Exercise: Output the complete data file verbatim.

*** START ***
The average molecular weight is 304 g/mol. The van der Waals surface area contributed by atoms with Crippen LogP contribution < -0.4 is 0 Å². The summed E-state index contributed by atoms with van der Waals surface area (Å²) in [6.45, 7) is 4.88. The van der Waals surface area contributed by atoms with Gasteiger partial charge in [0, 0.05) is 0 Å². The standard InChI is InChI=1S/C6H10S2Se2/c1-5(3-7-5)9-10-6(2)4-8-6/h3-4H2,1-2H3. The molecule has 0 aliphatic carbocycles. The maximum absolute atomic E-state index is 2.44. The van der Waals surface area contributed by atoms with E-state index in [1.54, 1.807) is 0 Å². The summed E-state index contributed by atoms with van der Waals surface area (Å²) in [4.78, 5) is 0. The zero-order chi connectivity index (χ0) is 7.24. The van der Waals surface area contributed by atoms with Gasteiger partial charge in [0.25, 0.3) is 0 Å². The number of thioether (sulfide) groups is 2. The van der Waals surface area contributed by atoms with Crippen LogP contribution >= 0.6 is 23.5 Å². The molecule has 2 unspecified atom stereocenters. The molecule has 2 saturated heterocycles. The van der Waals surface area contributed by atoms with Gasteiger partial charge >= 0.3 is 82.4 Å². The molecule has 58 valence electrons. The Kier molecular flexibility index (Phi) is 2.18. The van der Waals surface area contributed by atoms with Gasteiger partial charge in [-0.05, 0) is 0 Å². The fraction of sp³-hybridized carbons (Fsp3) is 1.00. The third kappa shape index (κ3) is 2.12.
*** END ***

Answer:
The average molecular weight is 304 g/mol. The van der Waals surface area contributed by atoms with Crippen LogP contribution < -0.4 is 0 Å². The summed E-state index contributed by atoms with van der Waals surface area (Å²) in [6.45, 7) is 4.88. The van der Waals surface area contributed by atoms with Gasteiger partial charge in [0, 0.05) is 0 Å². The standard InChI is InChI=1S/C6H10S2Se2/c1-5(3-7-5)9-10-6(2)4-8-6/h3-4H2,1-2H3. The molecule has 0 aliphatic carbocycles. The maximum absolute atomic E-state index is 2.44. The van der Waals surface area contributed by atoms with E-state index in [1.54, 1.807) is 0 Å². The summed E-state index contributed by atoms with van der Waals surface area (Å²) in [4.78, 5) is 0. The zero-order chi connectivity index (χ0) is 7.24. The van der Waals surface area contributed by atoms with Gasteiger partial charge in [0.25, 0.3) is 0 Å². The number of thioether (sulfide) groups is 2. The van der Waals surface area contributed by atoms with Crippen LogP contribution >= 0.6 is 23.5 Å². The molecule has 2 unspecified atom stereocenters. The molecule has 2 saturated heterocycles. The van der Waals surface area contributed by atoms with Gasteiger partial charge >= 0.3 is 82.4 Å². The molecule has 58 valence electrons. The Kier molecular flexibility index (Phi) is 2.18. The van der Waals surface area contributed by atoms with Gasteiger partial charge in [-0.05, 0) is 0 Å². The fraction of sp³-hybridized carbons (Fsp3) is 1.00. The third kappa shape index (κ3) is 2.12.